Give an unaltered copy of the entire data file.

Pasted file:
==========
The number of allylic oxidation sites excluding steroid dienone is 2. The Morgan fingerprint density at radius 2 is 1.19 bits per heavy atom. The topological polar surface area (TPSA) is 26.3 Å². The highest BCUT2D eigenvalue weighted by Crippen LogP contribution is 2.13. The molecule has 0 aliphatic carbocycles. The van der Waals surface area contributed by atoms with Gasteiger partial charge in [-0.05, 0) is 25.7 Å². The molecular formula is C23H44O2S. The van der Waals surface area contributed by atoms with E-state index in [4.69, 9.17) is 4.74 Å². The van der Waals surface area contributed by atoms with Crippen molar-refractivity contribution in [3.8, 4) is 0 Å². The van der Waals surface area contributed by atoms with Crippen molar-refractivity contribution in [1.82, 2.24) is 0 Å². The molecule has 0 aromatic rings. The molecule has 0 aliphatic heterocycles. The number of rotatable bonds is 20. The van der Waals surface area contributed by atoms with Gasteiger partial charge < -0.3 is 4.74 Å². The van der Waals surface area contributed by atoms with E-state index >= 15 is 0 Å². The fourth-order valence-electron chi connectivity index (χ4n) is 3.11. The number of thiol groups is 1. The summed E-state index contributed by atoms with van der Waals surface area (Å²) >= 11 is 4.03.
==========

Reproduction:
The number of allylic oxidation sites excluding steroid dienone is 2. The Morgan fingerprint density at radius 2 is 1.19 bits per heavy atom. The topological polar surface area (TPSA) is 26.3 Å². The highest BCUT2D eigenvalue weighted by Crippen LogP contribution is 2.13. The molecule has 0 aliphatic carbocycles. The van der Waals surface area contributed by atoms with Gasteiger partial charge in [-0.05, 0) is 25.7 Å². The molecular formula is C23H44O2S. The van der Waals surface area contributed by atoms with E-state index in [4.69, 9.17) is 4.74 Å². The van der Waals surface area contributed by atoms with Crippen molar-refractivity contribution in [3.8, 4) is 0 Å². The van der Waals surface area contributed by atoms with Crippen molar-refractivity contribution in [1.82, 2.24) is 0 Å². The molecule has 0 aromatic rings. The molecule has 0 aliphatic heterocycles. The number of rotatable bonds is 20. The van der Waals surface area contributed by atoms with Gasteiger partial charge < -0.3 is 4.74 Å². The van der Waals surface area contributed by atoms with E-state index >= 15 is 0 Å². The fourth-order valence-electron chi connectivity index (χ4n) is 3.11. The number of thiol groups is 1. The summed E-state index contributed by atoms with van der Waals surface area (Å²) >= 11 is 4.03.